Twenty thousand people attended the Ordination of Holycross man Bishop John Ryan to the diocese of Mzuzu, with many friends and members of his family making the long journey for the very special event.
Bishop Ryan, originally from Cormackstown, Holycross was ordained a priest in Holycross Abbey and it was a great joy for him to have been chosen by Pope Francis to be Bishop of Mzuzu at a time when he was thinking of retirement rather than continuing his pastoral work.
And, following in the footsteps of the Pontiff, Bishop John's first act in his new role was to visit the prison and celebrate Mass and pray with the prisoners - there are currently 500 existing in a prison designed for 150.
Bishop John was joined by local priest Fr Conor Moloney, The Green, Holycross and Fr Celsus Tierney CC Holycross while Fr Michael Kelly, who is originally from Cashel and who was ordained at the same time as the then Fr Ryan, also made the trip. Among the family members who travelled were Bill, Tom, Percy and Peggy Ryan and their families.
Rev Professor John A. Ryan of St Patrick’s Missionary Society, is son of the late Mr and Mrs Pierce Ryan and his appointment as the new Bishop of Mzuzu in Malawi created real excitement in his native parish and amongst his family members including his brothers Martin, Pat, Bill, Percy, Tom and Pascal, and his sister Peg. He has two deceased sisters also, Anne and Mary. Bishop John was home during the summer and had received congratulations from all quarters having celebrated Mass in Holycross Abbey on a number of occasions.
Bishop John has spent almost forty years in Malawi and was head of the Mathematics Department, in the University of Mzuzu, where he specialised in coding theory. He succeeds Bishop Joseph Makasa Zuza, the president of the Catholic Bishops Conference of Malawi, who was killed tragically in a road accident in January 2015 after a decade in the position.
Bishop John was born in Holycross in 1952. He was ordained a priest in June 1978 - and was the first priest in 800 years to be ordained in Holycross Abbey, where he was also baptised and Confirmed. He is a past pupil of Scoil Ailbhe CBS primary school in Thurles, Thurles CBS Secondary School and St Kierans College in Kilkenny. Since his ordination he has served in academic and pastoral roles from 1978 to 2005 in St Paul’s parish in Mzimba (Mzuzu); St Stephen’s in Kapuro (Mzuzu); St Mathias’ parish in Misuku (Mzuzu); head teacher at the Community Day Secondary School in Misuku (Mzuzu); as head of the minor seminary of St Patrick in Rumphi (Mzuzu) and he also spent time teaching maths in Ireland.
From 2000, he served as chaplain to the Holy Rosary Sisters in Katete; and between 2005 and 2011 he ministered as a chaplain at the University of Mzuzu where he also worked as professor of mathematics; he also served as assistant chaplain of St Augustine and its outstations and as a member of the college of consultors.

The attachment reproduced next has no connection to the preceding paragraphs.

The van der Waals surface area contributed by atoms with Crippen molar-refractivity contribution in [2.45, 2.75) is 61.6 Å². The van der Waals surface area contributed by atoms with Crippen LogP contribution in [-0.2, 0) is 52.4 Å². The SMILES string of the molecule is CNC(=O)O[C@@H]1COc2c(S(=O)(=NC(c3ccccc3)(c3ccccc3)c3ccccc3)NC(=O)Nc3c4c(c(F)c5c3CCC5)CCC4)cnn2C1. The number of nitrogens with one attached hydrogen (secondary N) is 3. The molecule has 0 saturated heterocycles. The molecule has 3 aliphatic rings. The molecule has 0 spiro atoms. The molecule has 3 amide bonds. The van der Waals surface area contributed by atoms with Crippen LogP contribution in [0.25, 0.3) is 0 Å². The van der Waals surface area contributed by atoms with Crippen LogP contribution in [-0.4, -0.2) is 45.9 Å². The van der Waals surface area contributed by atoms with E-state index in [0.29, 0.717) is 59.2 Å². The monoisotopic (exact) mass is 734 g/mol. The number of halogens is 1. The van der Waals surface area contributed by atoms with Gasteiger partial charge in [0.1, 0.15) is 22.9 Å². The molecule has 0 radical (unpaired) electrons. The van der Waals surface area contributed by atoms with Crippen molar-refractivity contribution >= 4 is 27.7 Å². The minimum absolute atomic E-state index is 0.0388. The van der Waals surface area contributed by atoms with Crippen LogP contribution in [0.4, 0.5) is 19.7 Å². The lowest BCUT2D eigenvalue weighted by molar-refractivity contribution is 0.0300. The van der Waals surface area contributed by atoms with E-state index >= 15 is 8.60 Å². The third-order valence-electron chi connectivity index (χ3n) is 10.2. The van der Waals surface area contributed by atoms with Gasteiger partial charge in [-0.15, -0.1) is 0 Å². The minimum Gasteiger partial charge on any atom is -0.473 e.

The Prefecture Apostolic of Northern Malawi was erected in 1947, and was elevated to the status of the Diocese of Mzuzu in 1961. It currently has a Catholic population of 400,000. The diocese comprises the northern districts of Rumphi, Mzimba, Nkhata Bay and part of the central district region of Kazungu. In total Bishop Johns diocese has 11 parishes.
The five hour ordination ceremony featured song and dance and was attended by the Papal Nuncio and Mr Pat Fitzpatrick, a retired Professor of Mathematics from UCC who had assisted Bishop John with his PHd some years ago. Rosarie Griffin from UCC, who was working in the area at the time on another project, also attended - she is niece of a neighbour of the Ryans in Cormackstown - Bernie Moylan.
“It was a magnificent occasion and a real privilege to have represented the parishioners of Holycross. It was very historic and as Bishop John said himself, his three families were there - his spiritual family, his parish family and his own family,” Fr Celsus Tierney told The Tipperary Star this week.
The Ordination ceremony took place primarily through English and followed the same format as we would be used to here, apart from the inclusion of local song and dance, and the huge crowd. Such was the congregation, that the ceremony took place in a local stadium and it was very touching to see people who have little giving presents of congratulations to Bishop John - the people are known for being generous to a fault and among the gifts he received were goats and cows. Malawi is known as the 'warm heart of Africa' and that warmth was certainly apparent to those who made the journey to be with Bishop John at the start of his new journey.
Bishop Ryan is to be congratulated and wished well in his very challenging role.